From Inflammation to Resolution: A Deep Dive into the World of Resolvins, Protectins, and Maresins Optimization
Do you want to further calm your overactive immune system? There is a new group of lipid compounds that may be a very helpful adjunct to your self-care routine, particularly if you have multiple sclerosis or another autoimmune problem with neurological and psychological symptoms.
I am excited that we are learning more about the signaling molecules that are key for turning down the level of inflammation in the body and brain. I want you to know how these molecules work in our cells and tissues.
Resolvins, protectins, and maresins are part of the specialized pro-resolving mediators (SPMs) that help turn off or resolve inflammation.1 We are beginning to recognize how SPMs can improve health in those with many chronic diseases, including psoriasis,2 multiple sclerosis,3,4 rheumatoid arthritis,3,4 systemic lupus,3,4 atherosclerosis,5 and cancer6.
Uncontrolled inflammation is a key factor in the development of many chronic diseases, including autoimmune disease, cancer, post-acute sequelae of acute covid 19 infection, cardiovascular disease, metabolic syndrome, and periodontal disease.1 Scientists have identified specific molecules that our immune cells create to resolve inflammation and get our immune cells back to their normal state. If you have a chronic disease, your immune system is generating inflammation, not resolving it. There are not enough SPMs to reduce or resolve ongoing inflammation. This lack of SPMs contributes to the progressive nature of many chronic diseases.
We all need our immune system to repair injuries that occur in life. A healthy immune system should take care of our injuries and be able to restore function and equilibrium. After an acute injury, inflammation helps us heal. Say you trip and fall, cutting your hand and breaking the scaphoid, one of the bones in your wrist. Treatment would include cleaning the wound in your hand, a few stitches to bring the skin edges together, and a cast for the wrist to hold the fractured scaphoid bone edges together for 6 to 8 weeks, depending on your age. Your innate immune cells are activated to “mop up” the damaged cells along the edge of the laceration and the edges of the bone fracture. Once the damaged cells have been dissolved by immune cells, the immune cells then supervise the fibroblasts to come in to grow the cells that will repair the skin and osteoblasts that will repair the bone. Once the repairs are complete and the function of the skin and bone around the wrist are back to normal, the immune system turns on the production of SPMs to turn off or resolve the inflammation.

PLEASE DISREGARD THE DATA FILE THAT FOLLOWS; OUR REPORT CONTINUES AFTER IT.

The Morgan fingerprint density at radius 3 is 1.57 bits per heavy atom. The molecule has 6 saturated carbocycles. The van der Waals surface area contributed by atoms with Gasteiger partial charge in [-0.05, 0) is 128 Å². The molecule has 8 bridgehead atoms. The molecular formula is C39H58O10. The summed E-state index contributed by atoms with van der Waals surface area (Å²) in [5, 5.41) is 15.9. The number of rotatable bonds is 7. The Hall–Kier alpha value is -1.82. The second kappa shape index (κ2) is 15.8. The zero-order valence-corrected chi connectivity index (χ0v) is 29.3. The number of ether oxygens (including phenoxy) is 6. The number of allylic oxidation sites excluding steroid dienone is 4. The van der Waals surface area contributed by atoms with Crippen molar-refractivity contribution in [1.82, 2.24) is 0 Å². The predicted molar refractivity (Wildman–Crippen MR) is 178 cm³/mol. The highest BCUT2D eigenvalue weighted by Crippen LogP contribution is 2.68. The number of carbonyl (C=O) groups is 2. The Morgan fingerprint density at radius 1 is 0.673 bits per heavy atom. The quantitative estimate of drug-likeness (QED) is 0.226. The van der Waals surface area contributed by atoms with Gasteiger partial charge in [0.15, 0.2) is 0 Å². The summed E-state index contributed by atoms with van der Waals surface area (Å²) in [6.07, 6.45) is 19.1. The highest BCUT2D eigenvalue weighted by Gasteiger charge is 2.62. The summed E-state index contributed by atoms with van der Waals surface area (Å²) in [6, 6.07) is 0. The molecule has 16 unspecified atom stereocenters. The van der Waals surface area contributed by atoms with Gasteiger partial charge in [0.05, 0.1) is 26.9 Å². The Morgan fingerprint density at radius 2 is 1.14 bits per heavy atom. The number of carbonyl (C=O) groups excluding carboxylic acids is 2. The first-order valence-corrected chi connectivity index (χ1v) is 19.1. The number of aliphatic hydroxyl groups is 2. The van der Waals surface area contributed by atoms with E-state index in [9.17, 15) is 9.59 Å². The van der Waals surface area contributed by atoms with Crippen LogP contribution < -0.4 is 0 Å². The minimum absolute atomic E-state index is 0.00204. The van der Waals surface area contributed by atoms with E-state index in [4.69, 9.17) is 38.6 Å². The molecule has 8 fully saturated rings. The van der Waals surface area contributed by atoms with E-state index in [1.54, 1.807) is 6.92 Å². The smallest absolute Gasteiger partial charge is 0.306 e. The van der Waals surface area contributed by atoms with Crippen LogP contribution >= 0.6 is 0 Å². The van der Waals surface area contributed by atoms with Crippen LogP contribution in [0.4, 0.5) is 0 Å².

But sometimes the immune system gets stuck in an active state and does not complete the repair process after acute injury. Instead, the immune cells continue to engage in “mop up work,” failing to activate SPMs and resolve inflammation. This is part of what drives persisting inflammation in the setting of many chronic disease states. There is emerging evidence that providing additional support to the resolution phase of the immune response can be helpful for those with neuroimmune or neurodegenerative disease states through modulation of microglia.7
We make SPMs from essential fatty acids in the omega-3 family. The food sources for omega-3 fatty acids are wild-caught fish and grass-finished meats. The vegetarian sources of omega-3 fatty acids are incomplete; they need two additional carbons added to the molecule to make the acids our bodies need, and we are not very efficient at this step–only 5 to 7% of vegetarian omega-3’s we eat get converted to eicosapentaenoic acid (EPA) and docosahexaenoic acid (DHA), the acids in wild fish and grass-finished meats our bodies can readily use.
We must further manipulate these molecules to make the signaling molecules that are the SPMs, that is the resolvins, protectins, and maresins. Adding SPMs to your self-care routine further supports your body’s ability to down-regulate an overactive immune system. For anyone with a chronic autoimmune condition, adding more SPMs is an excellent next step!
Chiang N, Serhan CN. Specialized pro-resolving mediator network: an update on production and actions. Essays Biochem. 2020;64(3):443-462.
Simard M, Morin S, Ridha Z, Pouliot R. Current knowledge of the implication of lipid mediators in psoriasis. Front Immunol. 2022;13:961107.
Cas MD, Roda G, Li F, Secundo F. Functional Lipids in Autoimmune Inflammatory Diseases. Int J Mol Sci. 2020;21(9).
Parolini C. Marine n-3 polyunsaturated fatty acids: Efficacy on inflammatory-based disorders. Life Sci. 2020;263:118591.
Salazar J, Pirela D, Nava M, et al. Specialized Proresolving Lipid Mediators: A Potential Therapeutic Target for Atherosclerosis. Int J Mol Sci. 2022;23(6).
Fishbein A, Hammock BD, Serhan CN, Panigrahy D. Carcinogenesis: Failure of resolution of inflammation? Pharmacol Ther. 2021;218:107670.
Valente M, Dentoni M, Bellizzi F, Kuris F, Gigli GL. Specialized Pro-Resolving Mediators in Neuroinflammation: Overview of Studies and Perspectives of Clinical Applications. Molecules. 2022;27(15).